TAX rorters, illegal migrants, welfare cheats … there were a lot of them about, so cabinet decided there was a way to stop the rip-offs merchants: the Australia Card.
On June 24, 1985, it considered a report by an inter-departmental committee on the introduction of national identity numbers, which recommended the issuing of a card with a number, name, photograph and signature to all citizens and permanent residents over age 18, beginning in 1987.
It was a fraught undertaking.
Civil libertarians cranked up, business did not like it and nor did the Australian Democrats. And from the start there were administrative problems. Health minister Neal Blewett told cabinet that while there appeared to be general support, it was doubtful that the tax benefits alone would secure the acceptance of vital groups such as the Democrats. Dr Blewett suggested emphasising the benefits of identifying illegal immigrants and preventing welfare fraud.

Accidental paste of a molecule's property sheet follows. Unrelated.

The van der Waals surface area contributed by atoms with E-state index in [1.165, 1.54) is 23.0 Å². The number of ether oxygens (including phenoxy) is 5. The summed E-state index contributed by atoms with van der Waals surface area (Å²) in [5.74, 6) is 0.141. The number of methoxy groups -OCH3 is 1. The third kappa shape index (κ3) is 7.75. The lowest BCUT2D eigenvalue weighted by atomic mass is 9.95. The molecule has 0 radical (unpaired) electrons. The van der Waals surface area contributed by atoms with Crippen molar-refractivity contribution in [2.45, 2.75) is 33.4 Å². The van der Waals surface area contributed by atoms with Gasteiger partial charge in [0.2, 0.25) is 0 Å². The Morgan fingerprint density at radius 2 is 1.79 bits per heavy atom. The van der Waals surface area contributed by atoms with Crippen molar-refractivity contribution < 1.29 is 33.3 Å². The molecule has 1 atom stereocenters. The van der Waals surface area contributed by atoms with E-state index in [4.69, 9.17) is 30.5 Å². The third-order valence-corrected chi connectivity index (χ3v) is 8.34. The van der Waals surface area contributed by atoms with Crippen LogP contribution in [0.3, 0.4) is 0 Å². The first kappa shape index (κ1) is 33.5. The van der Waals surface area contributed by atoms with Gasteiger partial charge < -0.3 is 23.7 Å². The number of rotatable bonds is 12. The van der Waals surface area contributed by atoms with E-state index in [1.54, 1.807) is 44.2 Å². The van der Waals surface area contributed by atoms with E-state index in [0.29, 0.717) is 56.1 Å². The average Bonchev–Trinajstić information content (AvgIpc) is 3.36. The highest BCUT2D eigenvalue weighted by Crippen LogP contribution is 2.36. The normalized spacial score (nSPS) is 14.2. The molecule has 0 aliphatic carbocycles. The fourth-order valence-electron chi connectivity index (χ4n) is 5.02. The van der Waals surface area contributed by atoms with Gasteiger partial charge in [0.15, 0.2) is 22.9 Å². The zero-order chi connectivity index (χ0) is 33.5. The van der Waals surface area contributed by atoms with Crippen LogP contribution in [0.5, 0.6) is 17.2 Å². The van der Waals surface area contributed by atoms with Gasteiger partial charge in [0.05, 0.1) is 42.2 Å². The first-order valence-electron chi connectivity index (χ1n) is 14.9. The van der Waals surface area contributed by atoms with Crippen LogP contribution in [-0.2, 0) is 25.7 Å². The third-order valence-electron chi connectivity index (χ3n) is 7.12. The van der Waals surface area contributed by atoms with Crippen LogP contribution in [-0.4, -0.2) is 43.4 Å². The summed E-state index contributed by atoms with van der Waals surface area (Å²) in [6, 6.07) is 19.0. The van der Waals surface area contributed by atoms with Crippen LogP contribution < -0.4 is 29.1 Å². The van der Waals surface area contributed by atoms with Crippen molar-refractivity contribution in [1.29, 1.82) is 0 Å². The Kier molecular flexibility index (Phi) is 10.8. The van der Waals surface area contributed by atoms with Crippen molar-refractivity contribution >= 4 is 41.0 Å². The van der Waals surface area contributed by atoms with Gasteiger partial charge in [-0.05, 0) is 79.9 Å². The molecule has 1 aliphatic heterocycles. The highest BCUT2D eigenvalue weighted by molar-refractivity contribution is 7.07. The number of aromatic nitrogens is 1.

Cabinet agreed to introduce the Australia Card and on September 19 treasurer Paul Keating announced it as part of his tax reform statement.
Cabinet did retreat from the photograph proposal - mainly because it was too difficult to implement - but did stipulate the Australia Card could not be used in private databases.
Legislation was introduced in 1986 but failed to pass the Senate. The Australia Card died a quiet death in 1987 although its close cousin, the tax file number, appeared in 1988.